Packers fans booted from Super Bowl find resolution with NFL
Brandon Pasch's Super Bowl experience has gone from rage to some kind of resolution. Six weeks after being denied a seat despite having a very expensive ticket, the Sun Prairie bartender's mood toward the game has changed enough that he got a tat...
Brandon Pasch's Super Bowl experience has gone from rage to some kind of resolution. Six weeks after being denied a seat despite having a very expensive ticket, the Sun Prairie bartender's mood toward the game has changed enough that he got a tattoo of the Lombardi trophy inked on his calf.
The permanent reminder of what he once considered a nightmare came as he and fiancee Lindsay Voboril received a flurry of mail including a signed apology letter from National Football League commissioner Roger Goodell plus a $10,000 check from the league.
"We'll never get to see that game again," he said, "but they're doing the best they can to make up for it."
Pasch, along with Voboril and about 1,200 other fans, showed up at the Feb. 6 game with tickets, waiting for what most considered a once-in-lifetime experience that was worth the $800, or more, they paid.
The exhilaration died quickly when officials informed them their seats were invalid due to safety concerns. A long march from one official to the next ensued and eventually landed Pasch, Voboril and about 400 others at a seat below the stadium, and out of field view. They unaffectionately called their part of Cowboys Stadium "The Hole."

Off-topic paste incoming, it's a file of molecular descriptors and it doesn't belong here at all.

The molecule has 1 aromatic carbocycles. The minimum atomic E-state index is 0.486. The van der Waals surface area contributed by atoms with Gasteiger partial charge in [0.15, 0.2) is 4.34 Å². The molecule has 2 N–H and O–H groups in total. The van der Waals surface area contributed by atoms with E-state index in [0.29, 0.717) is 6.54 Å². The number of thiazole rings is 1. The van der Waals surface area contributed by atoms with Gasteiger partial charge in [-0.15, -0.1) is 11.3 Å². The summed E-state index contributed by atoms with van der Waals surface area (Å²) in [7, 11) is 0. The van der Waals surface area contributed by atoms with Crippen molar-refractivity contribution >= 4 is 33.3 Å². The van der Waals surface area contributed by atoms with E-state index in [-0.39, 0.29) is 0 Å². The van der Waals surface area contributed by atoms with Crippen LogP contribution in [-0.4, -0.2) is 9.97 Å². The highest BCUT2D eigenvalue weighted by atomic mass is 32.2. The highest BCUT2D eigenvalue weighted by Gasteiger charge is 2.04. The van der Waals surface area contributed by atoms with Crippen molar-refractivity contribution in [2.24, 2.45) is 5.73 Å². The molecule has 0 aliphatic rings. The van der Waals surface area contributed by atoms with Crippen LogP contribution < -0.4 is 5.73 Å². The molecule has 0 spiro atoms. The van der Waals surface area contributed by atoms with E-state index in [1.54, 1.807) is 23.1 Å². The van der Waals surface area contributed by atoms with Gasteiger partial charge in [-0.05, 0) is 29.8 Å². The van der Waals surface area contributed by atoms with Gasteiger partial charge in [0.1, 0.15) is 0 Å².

The fiasco caused deep resentment among fans who felt cheated out of a Bucket List experience. Their anger grew when the NFL promised to reimburse the ticket holders three times the $800 face value of the seats, which was a fraction of what many spent for tickets and travel.
But the initial fury has cooled for at least some of the fans. The league since revised its offer to one of three options: $2,400 a ticket plus a ticket to next year's Super Bowl; a ticket and full travel expenses to any future Super Bowl; or a $5,000 check for each ticket.
Pasch, 30, a bartender at Bowl-A-Vard Lanes on Madison's East Side, and Voboril, a nursing assistant, took the third option, to pay off what they estimated were $4,000 in Super Bowl-related expenses. Now, Pasch wants to donate $1,000 of the reimbursement to pay for Milwaukee Brewers tickets for state veterans returning from Iraq and Afghanistan.
"I have a bunch of friends just out," he said. The La Follette High School graduate spent his childhood dreaming of being a Marine but didn't qualify because he has flat feet.
Craig and Laurie Mathews, of Madison, who faced the same ticket debacle at the game, have not yet decided which reimbursement option to accept. There are at least three class-action lawsuits pending against the NFL, the Dallas Cowboys and team owner Jerry Jones.
Craig Mathews said he and his wife were not likely to join the lawsuits but wanted to get more details from the league about the settlement options. They're not required to make a decision until May 2.
"I want to move on," he said. "There are a lot more important things in life."
The sixth 'Green Bay Packers Tailgate Tour' includes a stope in Ashland on May 11.
The event in Ashland will take place at the Bay Area Civic Center and will benefit the BRICK Ministries Inc.
Tour celebrities will include Green Bay Packers players, personnel, and for the first time in Tailgate Tour history, special alumni. Celebrities appearing will be announced at a later date.
The tailgate parties will begin with the players and alumni arriving at each location at 6 p.m. and will run until 8:30 p.m.
Tailgate party tickets will cost $30. General admission tickets also will be available for $5, which includes access to the Q-and-A sessions as well as tailgate party activities.
Tickets will go on sale April 7.